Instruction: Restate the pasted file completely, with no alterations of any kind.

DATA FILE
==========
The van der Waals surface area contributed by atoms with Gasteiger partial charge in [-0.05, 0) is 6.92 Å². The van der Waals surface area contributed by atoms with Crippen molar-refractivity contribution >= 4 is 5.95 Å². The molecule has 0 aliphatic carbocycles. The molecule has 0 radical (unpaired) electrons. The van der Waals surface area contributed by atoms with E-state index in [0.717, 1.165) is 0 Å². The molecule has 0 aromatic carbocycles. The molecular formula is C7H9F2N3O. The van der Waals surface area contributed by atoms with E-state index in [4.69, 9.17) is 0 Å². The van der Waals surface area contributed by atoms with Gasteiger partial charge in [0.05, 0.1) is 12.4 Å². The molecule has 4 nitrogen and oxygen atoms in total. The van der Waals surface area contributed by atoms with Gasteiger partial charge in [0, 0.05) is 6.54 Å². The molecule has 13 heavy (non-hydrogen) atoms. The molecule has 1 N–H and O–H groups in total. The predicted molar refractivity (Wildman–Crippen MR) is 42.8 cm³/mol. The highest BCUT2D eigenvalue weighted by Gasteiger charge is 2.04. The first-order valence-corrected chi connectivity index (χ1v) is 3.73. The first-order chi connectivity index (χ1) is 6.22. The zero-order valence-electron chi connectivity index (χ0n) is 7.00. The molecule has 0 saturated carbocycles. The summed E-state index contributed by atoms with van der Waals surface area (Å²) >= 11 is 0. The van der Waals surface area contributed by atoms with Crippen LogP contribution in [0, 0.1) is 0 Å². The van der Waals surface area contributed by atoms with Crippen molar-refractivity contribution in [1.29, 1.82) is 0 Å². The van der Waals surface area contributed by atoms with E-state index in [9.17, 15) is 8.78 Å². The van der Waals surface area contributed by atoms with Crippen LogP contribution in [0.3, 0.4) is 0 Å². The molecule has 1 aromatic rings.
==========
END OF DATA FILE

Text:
The van der Waals surface area contributed by atoms with Gasteiger partial charge in [-0.05, 0) is 6.92 Å². The van der Waals surface area contributed by atoms with Crippen molar-refractivity contribution >= 4 is 5.95 Å². The molecule has 0 aliphatic carbocycles. The molecule has 0 radical (unpaired) electrons. The van der Waals surface area contributed by atoms with E-state index in [0.717, 1.165) is 0 Å². The molecule has 0 aromatic carbocycles. The molecular formula is C7H9F2N3O. The van der Waals surface area contributed by atoms with E-state index in [4.69, 9.17) is 0 Å². The van der Waals surface area contributed by atoms with Gasteiger partial charge in [0.05, 0.1) is 12.4 Å². The molecule has 4 nitrogen and oxygen atoms in total. The van der Waals surface area contributed by atoms with Gasteiger partial charge in [0, 0.05) is 6.54 Å². The molecule has 13 heavy (non-hydrogen) atoms. The molecule has 1 N–H and O–H groups in total. The predicted molar refractivity (Wildman–Crippen MR) is 42.8 cm³/mol. The highest BCUT2D eigenvalue weighted by Gasteiger charge is 2.04. The first-order valence-corrected chi connectivity index (χ1v) is 3.73. The first-order chi connectivity index (χ1) is 6.22. The zero-order valence-electron chi connectivity index (χ0n) is 7.00. The molecule has 0 saturated carbocycles. The summed E-state index contributed by atoms with van der Waals surface area (Å²) >= 11 is 0. The van der Waals surface area contributed by atoms with Crippen LogP contribution in [0, 0.1) is 0 Å². The van der Waals surface area contributed by atoms with Crippen molar-refractivity contribution in [1.29, 1.82) is 0 Å². The van der Waals surface area contributed by atoms with E-state index in [9.17, 15) is 8.78 Å². The van der Waals surface area contributed by atoms with Crippen LogP contribution in [0.3, 0.4) is 0 Å². The molecule has 1 aromatic rings.